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  #1  
Old 03-22-2018, 06:54 PM
fcordrey fcordrey is offline
 
Join Date: Jun 2014
Location: Aulander,NC
Posts: 29
Question Alumiprep33

I have a question reguarding alumiprep 33. If it gets under the vinyl on the skins around rivet holes and dries is the part ruined? Does it weaken the metal?

I have been using it to etch parts before priming. I have not had any problems doing so until now. Last week I prepped my top wing skins and primed them. When I removed the vinyl strips from the rivet lines it was clear that some alumiprep 33 had seeped under the blue vinyl and dried. There were several places where the vinyl was puckered slightly allowing this. Alot actually. It had not done this before on other parts. Maybe I shouldn't do it this way or maybe I did not rinse it good enough this time. I don't know. I will do things differently from now on.

It discolored it some and left a film. Like soap scum on a shower door. I tried wiping it with acetone and mek with no luck. And I rewet it with 33 and rubbed it with a cloth with very little improvement. Then I wet it with 33 and very lightly rubbed it with a white scothbite pad and it did the best but scuffs the shine off like when I prep for primer. The aera I tested showed improvement and I feel that alittle more pressure with the white pads will take off all the residue.

So...

- will alumiprep33 weaken the sheet or will it be ok to continue after letting the etch dry.

- scuff the film off (going to paint anyhow) and continue.

- should I scrap the skins and order new ones and start over.

I've asked Van's and they weren't sure about alumiprep33 long term effects in this case. Suggested I scuff it clean and prime. And carefully watch. I just don't know and would like to know if anyone out there does.

Frank
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  #2  
Old 03-22-2018, 07:26 PM
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wirejock wirejock is offline
 
Join Date: Oct 2005
Location: Estes Park, CO
Posts: 5,353
Default Residue

I don't think it will weaken the aluminum but I do believe the area is prone to start corrosion so the white residue should be scuffed away with maroon scotchbrite and primer or Alodine.
If you want an environmentally/ human friendly substitute, use Bon Ani cleanser and scotchbrite.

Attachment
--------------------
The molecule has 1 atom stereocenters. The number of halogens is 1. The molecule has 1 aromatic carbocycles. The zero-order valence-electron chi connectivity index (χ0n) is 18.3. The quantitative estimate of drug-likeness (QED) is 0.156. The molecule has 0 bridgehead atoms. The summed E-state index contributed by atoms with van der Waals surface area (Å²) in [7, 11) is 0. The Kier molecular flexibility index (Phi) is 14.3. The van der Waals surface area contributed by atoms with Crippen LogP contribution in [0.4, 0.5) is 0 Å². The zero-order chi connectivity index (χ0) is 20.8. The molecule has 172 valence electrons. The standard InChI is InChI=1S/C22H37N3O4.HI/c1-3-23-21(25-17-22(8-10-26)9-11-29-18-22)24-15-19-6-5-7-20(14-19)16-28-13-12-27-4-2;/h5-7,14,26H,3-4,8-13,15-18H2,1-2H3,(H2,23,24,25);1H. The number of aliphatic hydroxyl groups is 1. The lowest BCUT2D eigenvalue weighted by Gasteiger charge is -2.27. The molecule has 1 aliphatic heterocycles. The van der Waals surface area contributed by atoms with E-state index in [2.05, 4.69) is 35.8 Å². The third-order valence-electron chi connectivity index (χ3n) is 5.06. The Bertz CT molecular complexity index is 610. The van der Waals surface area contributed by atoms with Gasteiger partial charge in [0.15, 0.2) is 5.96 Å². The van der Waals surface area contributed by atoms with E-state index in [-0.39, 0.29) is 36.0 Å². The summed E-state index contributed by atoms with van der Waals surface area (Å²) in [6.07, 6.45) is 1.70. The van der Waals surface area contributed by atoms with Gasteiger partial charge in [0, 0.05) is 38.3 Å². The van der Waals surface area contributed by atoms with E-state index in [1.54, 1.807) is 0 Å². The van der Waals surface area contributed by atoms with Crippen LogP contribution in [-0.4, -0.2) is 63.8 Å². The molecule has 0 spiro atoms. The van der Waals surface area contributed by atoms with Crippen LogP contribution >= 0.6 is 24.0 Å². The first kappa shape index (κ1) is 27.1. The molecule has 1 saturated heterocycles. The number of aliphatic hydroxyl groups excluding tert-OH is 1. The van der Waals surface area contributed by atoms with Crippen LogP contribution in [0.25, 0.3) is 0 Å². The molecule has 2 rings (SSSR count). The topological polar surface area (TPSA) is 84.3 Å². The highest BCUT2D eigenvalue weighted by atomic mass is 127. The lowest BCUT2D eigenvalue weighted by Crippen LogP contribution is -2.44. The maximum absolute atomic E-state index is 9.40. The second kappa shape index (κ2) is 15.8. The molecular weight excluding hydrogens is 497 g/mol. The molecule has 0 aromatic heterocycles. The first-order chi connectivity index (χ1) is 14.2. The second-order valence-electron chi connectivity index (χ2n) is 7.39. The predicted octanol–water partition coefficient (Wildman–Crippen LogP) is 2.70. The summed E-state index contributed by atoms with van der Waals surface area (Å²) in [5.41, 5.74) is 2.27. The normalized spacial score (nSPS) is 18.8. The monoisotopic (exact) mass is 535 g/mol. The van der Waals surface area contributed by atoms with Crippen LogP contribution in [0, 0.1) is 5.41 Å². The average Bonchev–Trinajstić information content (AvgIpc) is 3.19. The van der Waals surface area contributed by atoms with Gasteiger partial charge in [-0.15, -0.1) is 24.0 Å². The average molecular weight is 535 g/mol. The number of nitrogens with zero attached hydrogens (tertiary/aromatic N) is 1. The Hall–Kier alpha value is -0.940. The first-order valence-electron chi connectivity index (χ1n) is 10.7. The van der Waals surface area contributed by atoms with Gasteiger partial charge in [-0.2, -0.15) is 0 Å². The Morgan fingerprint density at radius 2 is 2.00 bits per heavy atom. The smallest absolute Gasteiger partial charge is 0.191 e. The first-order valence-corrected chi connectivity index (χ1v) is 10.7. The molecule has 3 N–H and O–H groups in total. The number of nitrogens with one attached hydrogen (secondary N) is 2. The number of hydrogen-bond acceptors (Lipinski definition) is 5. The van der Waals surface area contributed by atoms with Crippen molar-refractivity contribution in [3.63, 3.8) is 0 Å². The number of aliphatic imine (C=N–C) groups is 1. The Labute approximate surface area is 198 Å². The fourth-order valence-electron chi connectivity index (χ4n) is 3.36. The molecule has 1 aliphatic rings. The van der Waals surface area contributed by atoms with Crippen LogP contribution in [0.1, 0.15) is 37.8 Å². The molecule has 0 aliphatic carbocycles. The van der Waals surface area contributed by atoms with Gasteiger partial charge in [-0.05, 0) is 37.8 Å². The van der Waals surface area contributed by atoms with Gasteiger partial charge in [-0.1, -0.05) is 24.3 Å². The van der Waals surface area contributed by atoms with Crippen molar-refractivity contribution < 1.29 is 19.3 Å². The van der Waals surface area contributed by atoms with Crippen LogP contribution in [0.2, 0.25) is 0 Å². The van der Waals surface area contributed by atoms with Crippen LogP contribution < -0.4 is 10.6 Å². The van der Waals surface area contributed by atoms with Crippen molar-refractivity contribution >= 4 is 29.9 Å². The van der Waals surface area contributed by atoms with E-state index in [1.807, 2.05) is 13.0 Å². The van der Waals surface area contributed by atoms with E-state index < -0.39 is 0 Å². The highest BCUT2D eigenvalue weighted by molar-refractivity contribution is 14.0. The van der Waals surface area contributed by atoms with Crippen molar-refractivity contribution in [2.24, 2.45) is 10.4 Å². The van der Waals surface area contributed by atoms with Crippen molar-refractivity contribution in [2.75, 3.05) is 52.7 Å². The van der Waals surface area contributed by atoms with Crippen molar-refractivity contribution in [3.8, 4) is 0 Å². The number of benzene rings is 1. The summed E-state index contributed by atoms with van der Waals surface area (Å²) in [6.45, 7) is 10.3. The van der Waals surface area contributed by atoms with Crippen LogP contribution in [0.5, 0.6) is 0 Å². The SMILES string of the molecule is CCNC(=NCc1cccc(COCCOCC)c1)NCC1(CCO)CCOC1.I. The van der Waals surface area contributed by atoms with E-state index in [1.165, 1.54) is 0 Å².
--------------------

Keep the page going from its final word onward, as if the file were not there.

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Donated 12/01/2021, plus a little extra.
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  #3  
Old 03-22-2018, 09:35 PM
lr172 lr172 is offline
 
Join Date: Oct 2013
Location: Schaumburg, IL
Posts: 7,277
Default

It is an acid. It is made to etch and it did that to your panel. It's intended use is in a time controlled application. Etching can only be stopped by rinsing or the exhaustion of chemicals that create the etching. I don't really understand the desire to keep plastic on the Aluminum sheets. It only introduces risk without upside, with the exception of those planning for polished AL planes. I bought a kit that was 10 years old and the uninstalled panels had corrossion at the edges of the plastic where it was lifting/bubbling. The blue plastic, once it starts to lift at the edges is a perfect solution for trapping moisture and exposing the aluminum to that moisture for very long periods. A parallel is putting a wet bath towel on a piece of steel. WAY worse than pouring a glass of water on it.

The etch must be stopped with a rinse and putting etch on any part or assembly where complete rinsing is not possible or likely is a mistake. This includes assemblies where the etch can pool. The greater the quantity of trapped acid, the greater damage that will be done.

My guess is that it didn't take off more than a thou or so and it's probably fine. You'll have to assess how much material was removed. The crusty stuff is the converted aluminum, like rust is converted steel. You need to get it off to determine how much aluminum is gone. There is no way to convert it back to AL.

Larry